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Thread: First build from DN Goodchild plan

  1. #1
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    Default First build from DN Goodchild plan

    Hello all,

    I am planning to build a hard chine motor cruiser the "Compact" I am waiting on the plans from DN Goodchild.

    I plan to build cross planked, with two layers criss cross and the outer layer for and aft, is this a good idea?

    I can buy larch in beams of 150 * 50 mm, I plan to rip it in 50 mm strips.

    What thickness should I rip the strips for the laminating jobs, and what thicknes for the cross planking?

    Note I will rip 50mm because in that case i will end up with more or less quarter sawn wood.

    All advice or tips is welcome.

  2. #2
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    Default Re: First build from DN Goodchild plan

    Hmm,

    50 views and no responses?
    Could there be something wrong with my forum settings so that I can't see the responses to my thread?

    If so please PM me

    Thanks

  3. #3
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    Default Re: First build from DN Goodchild plan

    No responses yet. The first 51 people did not feel knowledgable enough to answer your questions.

  4. #4
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    Default Re: First build from DN Goodchild plan

    I cannot see enough information on the Goodchild site to know how the bottom of Compact is shaped and why you choose to use a layup of two staggered crossplank layers and yet a third one longitudinally. Seems awfully complicated for a boat that is labled "simple to build."

    Maybe that is why you are getting no responses. This is very outdated construction for a powerboat.
    Tom L

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    Default Re: First build from DN Goodchild plan

    I'd imagine the plans come with much of the details you require. If not, or for more information on scantling rules in general, get a copy of Dave Gerr's book, Boat Strength.

    As far as the specifics of cold-molding with larch, there are others aboard here who can answer that question. Be patient, they will be along.

    Kevin
    There are two kinds of boaters: those who have run aground, and those who lie about it.

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    Default Re: First build from DN Goodchild plan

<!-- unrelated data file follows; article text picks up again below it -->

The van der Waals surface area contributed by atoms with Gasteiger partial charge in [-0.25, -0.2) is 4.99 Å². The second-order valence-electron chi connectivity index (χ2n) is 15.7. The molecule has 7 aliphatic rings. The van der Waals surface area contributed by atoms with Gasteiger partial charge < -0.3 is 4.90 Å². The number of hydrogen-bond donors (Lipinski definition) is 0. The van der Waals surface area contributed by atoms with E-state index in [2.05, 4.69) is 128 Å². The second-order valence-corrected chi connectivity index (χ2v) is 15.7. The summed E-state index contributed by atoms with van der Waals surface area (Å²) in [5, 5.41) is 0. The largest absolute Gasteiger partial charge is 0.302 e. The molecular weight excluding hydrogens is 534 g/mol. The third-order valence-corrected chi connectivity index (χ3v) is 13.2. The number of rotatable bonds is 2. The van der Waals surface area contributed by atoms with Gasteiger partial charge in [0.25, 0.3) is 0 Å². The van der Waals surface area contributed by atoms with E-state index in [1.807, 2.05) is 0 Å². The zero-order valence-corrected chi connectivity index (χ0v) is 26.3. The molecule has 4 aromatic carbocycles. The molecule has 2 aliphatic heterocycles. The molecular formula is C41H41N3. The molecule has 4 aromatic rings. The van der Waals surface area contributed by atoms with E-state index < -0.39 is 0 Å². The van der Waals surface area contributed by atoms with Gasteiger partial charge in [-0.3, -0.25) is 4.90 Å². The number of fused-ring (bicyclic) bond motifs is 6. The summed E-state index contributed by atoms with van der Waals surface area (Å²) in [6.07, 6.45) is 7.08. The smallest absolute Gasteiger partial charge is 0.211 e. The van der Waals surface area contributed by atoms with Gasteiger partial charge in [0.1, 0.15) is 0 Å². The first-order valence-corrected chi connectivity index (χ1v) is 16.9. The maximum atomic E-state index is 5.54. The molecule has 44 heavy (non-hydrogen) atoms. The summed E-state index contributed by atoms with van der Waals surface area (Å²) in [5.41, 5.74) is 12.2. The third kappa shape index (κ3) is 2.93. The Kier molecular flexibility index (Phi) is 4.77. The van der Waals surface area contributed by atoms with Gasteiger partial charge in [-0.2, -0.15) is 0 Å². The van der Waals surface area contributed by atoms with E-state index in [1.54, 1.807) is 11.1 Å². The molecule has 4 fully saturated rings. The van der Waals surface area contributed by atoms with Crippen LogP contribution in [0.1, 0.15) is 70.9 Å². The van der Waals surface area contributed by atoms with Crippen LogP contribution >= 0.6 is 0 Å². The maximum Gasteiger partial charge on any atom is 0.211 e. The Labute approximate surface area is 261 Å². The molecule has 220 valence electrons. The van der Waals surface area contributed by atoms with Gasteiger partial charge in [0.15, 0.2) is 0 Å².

Hi everybody,

    it is just that I worried that I had somehow s*****d my forum setting so I could not see the replies on my post.

    You now I just think that I'm quit capabale of making this kind of stupid mistake

    I'll continue posting as soon as I receive the drawings.

  7. #7
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    Default Re: First build from DN Goodchild plan

    I had plans for a larger boat from the same designer and it was seam batten construction,i would not have thought this one would be different,though it could be straight carvel. As Tom says, a 3 skin strip hull is an awfull lot of work when it could be done in a single layer,and then possibly sheathed. Was you intending to nail fasten your strips? Some larch is prone to splitting when nailed,and you may need to pre-bore for every nail,otherwise larch is a good planking timber.
    When you recieve the plans , let us know the suggested scantlings, and some knowledgable person here will translate that into an alternative planking method. Generally,but not always, it will be pretty similar or slighty thinner in a glued construction than the original thickness. Doesnt look to be a lightweight boat,inland use or North Sea coast? Cheers

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    Default Re: First build from DN Goodchild plan

    @skarborgcraft,

    Thanks for your reply, it will be a boat for inland use (lakes rivers canals) I like the design because I think it is for cruising at low or moderate speed, but that is assuming on my part.

    I know that triple stripping is a lot of work but never the less I would like to try this tecnique, first because I feel confident that I can do this single handed, and perhaps even more important I think I will have a better possobility to make right the mistakes I am going to make.

    Also I think it will give me a very solid and resistant hull ( the boat is going to be trailer sailed )
    I will not try to cold mould the boat because with narrow strips i can be sure that there is 100% contact between the surfaces.

    A very important thing for me is that larch is cheaper than okoume plywood about 15 euros per sq metre.
    And it is the only rot resistant wood that is affordable for me ( red cedar etc. cost an awfull lot of money) so yes I will have to pre drill all the nail holes, I guess that you can't win them all.

    I must say though that I like the building part the most.